Cheyenne Regional Medical Center is heading a statewide effort called Enroll Wyoming to help people get health insurance through the new online marketplace. The program has trained navigators across the state, including in Jackson where St. John's Medical Center and Teton County Library have teamed up to offer individualized sessions, designed to guide community members through healthcare.gov. Wyoming Public Radio's Rebecca Huntington has more.
JULIE: I don't have Internet service myself, and so I was concerned about how I'm going to, you know, fill out this Obamacare insurance.
REBECCA HUNTINGTON: Julie, who asked that only her first name be used, signed up for a session after reading about it in the local newspaper.
LIZ DEVINE: And then your password.
HUNTINGTON: She's hunched over a laptop computer with Liz Devine and Trudy Keyworth. They're both financial navigators from St. John's Medical Center. But they're not at the hospital. For the past hour, they've been seated around a table inside a study room at Teton County Library.
JULIE: Come on little mouse...
DEVINE: There you go...
HUNTINGTON: The hospital and library have teamed up to offer one-hour private sessions several times a week to community members, who want help purchasing insurance. One-in-five people in Teton County do not have insurance… Even though she works full time at a gift shop, Julie says the small business can't afford to cover its employees. She hasn’t had insurance in 13 years.
JULIE: I believe in the preventative measures. I try to avoid doctors, if at all possible because of that. But as you get older, you find out that you do need the doctors a little more.
HUNTINGTON: Now in her 50s and with four grandchildren, Julie says she's finding it harder and harder to avoid going to the doctor.
JULIE: I got two degenerative discs in my lower back, and they want us to do an MRI, and until I get insurance I can't do it.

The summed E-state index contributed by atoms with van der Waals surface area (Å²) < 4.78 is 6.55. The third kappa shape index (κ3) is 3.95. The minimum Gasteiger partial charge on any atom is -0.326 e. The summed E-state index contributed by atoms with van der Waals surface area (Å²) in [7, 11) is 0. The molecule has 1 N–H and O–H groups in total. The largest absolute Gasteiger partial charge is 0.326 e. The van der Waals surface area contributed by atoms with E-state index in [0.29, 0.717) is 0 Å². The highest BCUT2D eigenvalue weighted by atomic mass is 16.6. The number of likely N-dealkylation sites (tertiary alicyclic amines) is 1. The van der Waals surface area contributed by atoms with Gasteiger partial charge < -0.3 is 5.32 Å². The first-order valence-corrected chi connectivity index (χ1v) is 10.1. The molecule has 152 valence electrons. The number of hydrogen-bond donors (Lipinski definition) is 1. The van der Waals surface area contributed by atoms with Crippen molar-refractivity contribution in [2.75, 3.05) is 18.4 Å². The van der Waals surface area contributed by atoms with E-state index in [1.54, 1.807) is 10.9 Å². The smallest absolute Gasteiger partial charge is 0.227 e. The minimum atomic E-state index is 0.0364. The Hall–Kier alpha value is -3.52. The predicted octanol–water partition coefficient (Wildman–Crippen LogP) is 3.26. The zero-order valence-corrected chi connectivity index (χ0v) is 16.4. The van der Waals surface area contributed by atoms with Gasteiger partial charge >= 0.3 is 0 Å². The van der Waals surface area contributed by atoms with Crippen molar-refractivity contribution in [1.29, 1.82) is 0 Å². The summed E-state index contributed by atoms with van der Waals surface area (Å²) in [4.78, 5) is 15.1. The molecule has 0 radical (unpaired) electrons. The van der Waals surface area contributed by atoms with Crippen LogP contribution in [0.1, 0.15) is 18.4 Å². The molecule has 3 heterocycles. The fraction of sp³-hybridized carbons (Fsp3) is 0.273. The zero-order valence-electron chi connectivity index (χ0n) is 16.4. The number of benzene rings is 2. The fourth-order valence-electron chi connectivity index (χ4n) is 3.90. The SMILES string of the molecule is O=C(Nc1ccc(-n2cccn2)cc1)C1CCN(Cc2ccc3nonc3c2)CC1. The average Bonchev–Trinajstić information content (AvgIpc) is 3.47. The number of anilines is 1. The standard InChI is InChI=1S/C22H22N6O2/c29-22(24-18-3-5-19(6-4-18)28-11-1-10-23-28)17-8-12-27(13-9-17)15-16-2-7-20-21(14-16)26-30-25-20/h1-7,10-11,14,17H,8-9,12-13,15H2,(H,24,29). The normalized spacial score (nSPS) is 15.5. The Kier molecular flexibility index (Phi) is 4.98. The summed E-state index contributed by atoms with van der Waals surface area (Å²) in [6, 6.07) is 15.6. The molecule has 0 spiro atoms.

NAT: keyboard clicking
HUNTINGTON: As Devine and Keyworth walk Julie through healthcare.gov, they hit a roadblock. So they summon Librarian Kurt Plagge, who's next door in the computer lab helping another individual.
PLAGGE: It's not letting you log in because you're still logged in, and what you have to do is click on this "set," and it will take you to the questions.
DEVINE: Oh very good. Very good.
JULIE: And that's why we needed Kurt here.... It's nerve-wracking. I would like to be done with this.
HUNTONGTON: Plagge says that for situations like this, navigators work in teams…
PLAGGE: We each have different experiences, and we've seen different things. And so when we run into something we don't understand we can bounce questions off each other.
HUNTINGTON: Plagge went through many hours of training, including shadowing state navigators, before offering sessions at the library. So far, the partnership between the hospital and library has served more than 60 people. The library and hospital navigators have seen a range of reactions to what healthcare.gov has to offer. Some people are elated…but others, like Julie, are disappointed.
JULIE: Well if it's saying $210 bucks there's no way. I can tell you that right now just with my household expense, you know just basic living.
HUNTINGTON: Plagge changes the settings to include other plans…
PLAGGE: So this one is showing a monthly premium of $99.83 for a bronze plan through WINhealth.
HUNTINGTON: But based on the plan's deductible and co-pay, Julie could end up paying more than six thousand dollars out of pocket if she has to have surgery or another expensive procedure. When it comes to making tough financial decisions, navigators are careful not to tell individuals what to do.
PLAGGE: You know we're not allowed to give advice on that.
JULIE: Well, that's a good question.
HUNTINGTON: Instead Plagge and Devine go through Julie's options in detail. They also make an appointment for her the following week. Individuals have until March 31 to purchase health insurance or they'll end up paying a penalty for going without. For Wyoming Public Radio, I'm Rebecca Huntington in Jackson.